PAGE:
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Worldwide Sunrise Ceremony Marks 100 Years of Scouting

Scouts Canada News Release ************************* Nearly 8,000 youth and volunteers are joining in a worldwide Scouting Sunrise Ceremony this morning from the 11th Canadian Jamboree (CJ'07).
Scouts Canada
News Release


Nearly 8,000 youth and volunteers are joining in a worldwide Scouting Sunrise Ceremony this morning from the 11th Canadian Jamboree (CJ'07). Thousands of other Canadian Scouts are also participating in the Ceremony from a myriad of locations from coast to coast.

To mark the 100th anniversary of Scouting, a kudu horn is being heard on August 1st at 8:00 a.m., local time in 155 countries around the world. Scouts gather together to renew their Promise in the second century of Scouting.

Never before have so many Scouts been "together" at the same moment. At the Canadian Jamboree, near Mille-Isles, the horn is being blown by Lord Robert Baden-Powell's great-grandson, Adam Baden-Clay.

The blowing of the horn is historically significant as it echoes the
sound made 100 years ago by the Founder of the Scouting Movement, Baden-Powell, as he summoned some 20 Scouts together on Brownsea Island. From this small camp in the U.K. sprang the beginnings of a Movement that would span a hundred years and unite millions of young people around the world.

"How wonderful to see so many young people living our great Founder's dream of Scouting, keeping this amazing Movement thriving, and in better shape than ever, a full century after its inception," said Adam Baden-Clay.

"Scouting was developed in part to bridge the divide between different cultures, races and religions, and in so doing, to produce a worldwide brotherhood of young people. It is encouraging and inspiring to see this vision in action here at CJ'07, and to witness the spirit of friendship and understanding that exists between Scouts of all backgrounds."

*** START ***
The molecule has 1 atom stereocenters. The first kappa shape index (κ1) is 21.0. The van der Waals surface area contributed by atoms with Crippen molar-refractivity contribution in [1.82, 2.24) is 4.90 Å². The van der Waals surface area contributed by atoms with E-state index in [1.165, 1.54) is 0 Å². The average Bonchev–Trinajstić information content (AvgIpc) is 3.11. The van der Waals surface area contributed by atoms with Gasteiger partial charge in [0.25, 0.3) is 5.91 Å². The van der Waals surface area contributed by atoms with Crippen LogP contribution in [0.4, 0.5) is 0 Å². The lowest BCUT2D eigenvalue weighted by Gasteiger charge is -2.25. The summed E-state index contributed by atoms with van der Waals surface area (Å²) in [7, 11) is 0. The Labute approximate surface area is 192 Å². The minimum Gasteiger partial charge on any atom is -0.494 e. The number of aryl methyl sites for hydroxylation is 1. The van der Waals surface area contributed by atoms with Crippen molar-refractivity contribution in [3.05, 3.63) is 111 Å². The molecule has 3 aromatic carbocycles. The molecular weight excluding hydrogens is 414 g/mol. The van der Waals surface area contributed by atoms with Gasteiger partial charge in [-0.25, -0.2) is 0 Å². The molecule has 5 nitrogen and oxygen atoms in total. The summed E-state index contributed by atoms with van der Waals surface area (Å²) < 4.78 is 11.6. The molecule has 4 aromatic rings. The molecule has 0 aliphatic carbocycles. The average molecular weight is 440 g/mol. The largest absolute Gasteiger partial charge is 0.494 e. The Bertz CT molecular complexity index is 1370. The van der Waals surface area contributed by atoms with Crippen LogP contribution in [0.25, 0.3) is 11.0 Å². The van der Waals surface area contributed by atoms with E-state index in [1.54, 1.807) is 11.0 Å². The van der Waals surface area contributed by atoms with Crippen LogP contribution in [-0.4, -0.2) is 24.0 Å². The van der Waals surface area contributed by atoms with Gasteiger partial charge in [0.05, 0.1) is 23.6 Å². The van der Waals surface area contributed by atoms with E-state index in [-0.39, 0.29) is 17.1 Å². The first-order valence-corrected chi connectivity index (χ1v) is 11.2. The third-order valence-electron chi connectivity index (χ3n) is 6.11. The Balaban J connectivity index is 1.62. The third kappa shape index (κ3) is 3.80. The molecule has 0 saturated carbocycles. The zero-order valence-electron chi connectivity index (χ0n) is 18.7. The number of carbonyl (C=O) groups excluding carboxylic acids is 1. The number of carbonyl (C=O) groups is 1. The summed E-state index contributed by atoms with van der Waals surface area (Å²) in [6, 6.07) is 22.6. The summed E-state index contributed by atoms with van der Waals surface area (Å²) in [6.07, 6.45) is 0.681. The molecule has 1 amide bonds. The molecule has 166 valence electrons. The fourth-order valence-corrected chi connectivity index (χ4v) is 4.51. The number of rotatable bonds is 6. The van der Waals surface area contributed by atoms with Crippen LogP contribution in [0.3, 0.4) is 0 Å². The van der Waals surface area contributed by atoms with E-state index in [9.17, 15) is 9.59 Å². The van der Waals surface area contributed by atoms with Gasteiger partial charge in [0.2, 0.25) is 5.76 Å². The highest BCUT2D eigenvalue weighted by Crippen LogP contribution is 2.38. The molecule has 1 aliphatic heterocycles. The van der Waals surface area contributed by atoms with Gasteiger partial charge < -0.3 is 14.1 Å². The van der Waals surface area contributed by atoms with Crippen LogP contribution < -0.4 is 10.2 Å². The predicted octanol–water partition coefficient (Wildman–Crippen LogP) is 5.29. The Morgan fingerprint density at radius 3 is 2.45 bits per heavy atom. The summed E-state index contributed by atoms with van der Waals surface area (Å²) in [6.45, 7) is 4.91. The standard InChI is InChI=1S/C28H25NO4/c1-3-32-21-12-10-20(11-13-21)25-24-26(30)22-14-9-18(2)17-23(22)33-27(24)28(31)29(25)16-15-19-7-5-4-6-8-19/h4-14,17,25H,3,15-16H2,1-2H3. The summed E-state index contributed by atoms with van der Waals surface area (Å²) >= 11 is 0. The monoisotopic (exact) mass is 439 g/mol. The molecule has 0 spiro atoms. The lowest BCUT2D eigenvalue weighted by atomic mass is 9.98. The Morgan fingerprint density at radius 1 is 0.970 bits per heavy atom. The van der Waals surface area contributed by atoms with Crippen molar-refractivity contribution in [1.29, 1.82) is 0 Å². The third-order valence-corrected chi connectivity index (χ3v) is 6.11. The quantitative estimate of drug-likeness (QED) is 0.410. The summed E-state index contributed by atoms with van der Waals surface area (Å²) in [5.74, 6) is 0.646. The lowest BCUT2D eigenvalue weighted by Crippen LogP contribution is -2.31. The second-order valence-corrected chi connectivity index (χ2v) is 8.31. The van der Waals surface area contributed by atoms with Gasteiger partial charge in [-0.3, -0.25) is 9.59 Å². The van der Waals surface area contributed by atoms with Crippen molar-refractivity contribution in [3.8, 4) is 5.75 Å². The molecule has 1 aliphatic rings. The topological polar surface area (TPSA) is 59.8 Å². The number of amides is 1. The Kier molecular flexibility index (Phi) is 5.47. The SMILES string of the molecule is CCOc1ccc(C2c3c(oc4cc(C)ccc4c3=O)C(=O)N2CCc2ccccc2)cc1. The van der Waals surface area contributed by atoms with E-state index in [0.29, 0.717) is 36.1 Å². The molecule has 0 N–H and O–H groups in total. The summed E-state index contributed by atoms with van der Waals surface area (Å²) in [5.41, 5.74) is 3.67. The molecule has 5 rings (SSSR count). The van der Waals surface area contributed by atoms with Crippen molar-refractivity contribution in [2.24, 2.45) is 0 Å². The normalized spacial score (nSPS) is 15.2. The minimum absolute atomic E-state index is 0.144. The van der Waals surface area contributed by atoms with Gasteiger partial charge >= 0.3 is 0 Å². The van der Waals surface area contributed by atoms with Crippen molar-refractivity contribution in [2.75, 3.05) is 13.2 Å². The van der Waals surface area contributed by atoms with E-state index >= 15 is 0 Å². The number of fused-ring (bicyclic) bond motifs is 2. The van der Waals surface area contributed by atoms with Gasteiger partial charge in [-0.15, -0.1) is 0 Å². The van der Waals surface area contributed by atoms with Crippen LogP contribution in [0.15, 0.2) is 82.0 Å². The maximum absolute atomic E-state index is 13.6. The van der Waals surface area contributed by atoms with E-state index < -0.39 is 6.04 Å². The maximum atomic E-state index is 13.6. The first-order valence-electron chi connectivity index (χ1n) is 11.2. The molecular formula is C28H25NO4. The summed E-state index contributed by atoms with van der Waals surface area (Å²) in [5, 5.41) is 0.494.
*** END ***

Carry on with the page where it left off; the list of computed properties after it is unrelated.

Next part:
Following in the footsteps of his great-grandfather, Adam Baden-Clay has been an avid Scouter since the age of 8, and has participated in international Scouting programs in Australia and Switzerland. Adam recently moved to Canada from Australia with his wife and fellow Scouter, Nicole Baden-Clay. As brand new members of Scouts Canada, they are very excited about joining the adventure of Canadian Scouting! "We are thrilled to have Adam with us at this memorable time. August 1st is a significant and emotional day for Scouts and former Scouts," said Chris von Roretz, Deputy Camp Chief. "We gather together to remember how Scouting was founded, what it has become, and all that it has accomplished in making us
better citizens, as we welcome the dawn of the next century of Scouting."

"Over 100 years, the faces that represent Scouting may have changed but its key principles endure," said Hollie Fletcher, Deputy Camp Chief. "Scouts learn to be leaders, self-sufficient, environmentally astute, and wise in their use of resources. We also gain self-esteem and become active in providing community service."

The Scouting Sunrise Ceremony of this morning also marks the last day of the Canadian Jamboree at Tamaracouta Scout Reserve. Over the last eight days, Canadian and International Scouts have joined together in a spirit of world brotherhood and friendship, overcoming barriers of language and differences in custom, race and religion.

“Jamborees are a major event in the life of a Scout," said Hollie Fletcher. "Jamborees contribute to the proliferation of Scouting spirit, turning thoughts into action. Scouting projects strive to make a difference.

Canadian Scouts have planted over 85 million trees in Canada since the 1920s; we participate in community-building projects in developing countries; and we still do good turns every day. Our Scouting youth should be proud of our achievements and the outstanding contributions we make to creating a better Canada, and a better world."